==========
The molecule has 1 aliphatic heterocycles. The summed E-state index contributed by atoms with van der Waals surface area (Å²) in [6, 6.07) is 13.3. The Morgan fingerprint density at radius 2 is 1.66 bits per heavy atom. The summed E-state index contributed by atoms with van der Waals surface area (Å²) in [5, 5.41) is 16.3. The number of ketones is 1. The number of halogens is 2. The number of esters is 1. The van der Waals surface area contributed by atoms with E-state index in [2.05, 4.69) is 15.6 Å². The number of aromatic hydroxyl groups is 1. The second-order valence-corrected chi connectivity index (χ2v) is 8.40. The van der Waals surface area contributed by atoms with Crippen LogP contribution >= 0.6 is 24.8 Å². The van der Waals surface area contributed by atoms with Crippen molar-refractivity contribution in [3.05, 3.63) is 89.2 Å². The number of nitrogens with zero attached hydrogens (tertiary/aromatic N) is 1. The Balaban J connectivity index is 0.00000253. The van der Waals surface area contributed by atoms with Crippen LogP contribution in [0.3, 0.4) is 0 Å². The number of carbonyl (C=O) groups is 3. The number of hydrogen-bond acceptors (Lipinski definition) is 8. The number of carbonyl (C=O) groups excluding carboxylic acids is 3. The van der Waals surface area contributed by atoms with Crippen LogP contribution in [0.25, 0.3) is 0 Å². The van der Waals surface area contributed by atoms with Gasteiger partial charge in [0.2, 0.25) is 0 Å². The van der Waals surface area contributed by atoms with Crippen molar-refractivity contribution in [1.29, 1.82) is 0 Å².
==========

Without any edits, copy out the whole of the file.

The molecule has 1 aliphatic heterocycles. The summed E-state index contributed by atoms with van der Waals surface area (Å²) in [6, 6.07) is 13.3. The Morgan fingerprint density at radius 2 is 1.66 bits per heavy atom. The summed E-state index contributed by atoms with van der Waals surface area (Å²) in [5, 5.41) is 16.3. The number of ketones is 1. The number of halogens is 2. The number of esters is 1. The van der Waals surface area contributed by atoms with E-state index in [2.05, 4.69) is 15.6 Å². The number of aromatic hydroxyl groups is 1. The second-order valence-corrected chi connectivity index (χ2v) is 8.40. The van der Waals surface area contributed by atoms with Crippen LogP contribution >= 0.6 is 24.8 Å². The van der Waals surface area contributed by atoms with Crippen molar-refractivity contribution in [3.05, 3.63) is 89.2 Å². The number of nitrogens with zero attached hydrogens (tertiary/aromatic N) is 1. The Balaban J connectivity index is 0.00000253. The van der Waals surface area contributed by atoms with Crippen LogP contribution in [0.3, 0.4) is 0 Å². The number of carbonyl (C=O) groups is 3. The number of hydrogen-bond acceptors (Lipinski definition) is 8. The number of carbonyl (C=O) groups excluding carboxylic acids is 3. The van der Waals surface area contributed by atoms with Crippen LogP contribution in [0.25, 0.3) is 0 Å². The van der Waals surface area contributed by atoms with Gasteiger partial charge in [0.2, 0.25) is 0 Å². The van der Waals surface area contributed by atoms with Crippen molar-refractivity contribution in [1.29, 1.82) is 0 Å².